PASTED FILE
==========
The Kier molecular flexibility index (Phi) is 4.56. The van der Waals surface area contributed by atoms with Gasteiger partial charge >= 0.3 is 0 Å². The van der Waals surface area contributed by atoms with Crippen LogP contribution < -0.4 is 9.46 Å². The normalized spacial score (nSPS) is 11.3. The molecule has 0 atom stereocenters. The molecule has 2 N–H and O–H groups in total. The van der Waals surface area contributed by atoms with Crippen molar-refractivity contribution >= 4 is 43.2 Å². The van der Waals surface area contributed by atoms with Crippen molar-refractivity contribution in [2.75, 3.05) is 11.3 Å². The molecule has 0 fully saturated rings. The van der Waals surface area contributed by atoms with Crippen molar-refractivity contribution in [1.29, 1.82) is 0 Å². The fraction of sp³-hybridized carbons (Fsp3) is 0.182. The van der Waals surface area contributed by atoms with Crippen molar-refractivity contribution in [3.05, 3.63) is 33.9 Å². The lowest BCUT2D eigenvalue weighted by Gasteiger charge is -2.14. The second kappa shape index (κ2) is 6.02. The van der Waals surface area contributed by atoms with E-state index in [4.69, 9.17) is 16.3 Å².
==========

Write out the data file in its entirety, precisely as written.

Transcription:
The Kier molecular flexibility index (Phi) is 4.56. The van der Waals surface area contributed by atoms with Gasteiger partial charge >= 0.3 is 0 Å². The van der Waals surface area contributed by atoms with Crippen LogP contribution < -0.4 is 9.46 Å². The normalized spacial score (nSPS) is 11.3. The molecule has 0 atom stereocenters. The molecule has 2 N–H and O–H groups in total. The van der Waals surface area contributed by atoms with Crippen molar-refractivity contribution >= 4 is 43.2 Å². The van der Waals surface area contributed by atoms with Crippen molar-refractivity contribution in [2.75, 3.05) is 11.3 Å². The molecule has 0 fully saturated rings. The van der Waals surface area contributed by atoms with Crippen molar-refractivity contribution in [1.29, 1.82) is 0 Å². The fraction of sp³-hybridized carbons (Fsp3) is 0.182. The van der Waals surface area contributed by atoms with Crippen molar-refractivity contribution in [3.05, 3.63) is 33.9 Å². The lowest BCUT2D eigenvalue weighted by Gasteiger charge is -2.14. The second kappa shape index (κ2) is 6.02. The van der Waals surface area contributed by atoms with E-state index in [4.69, 9.17) is 16.3 Å².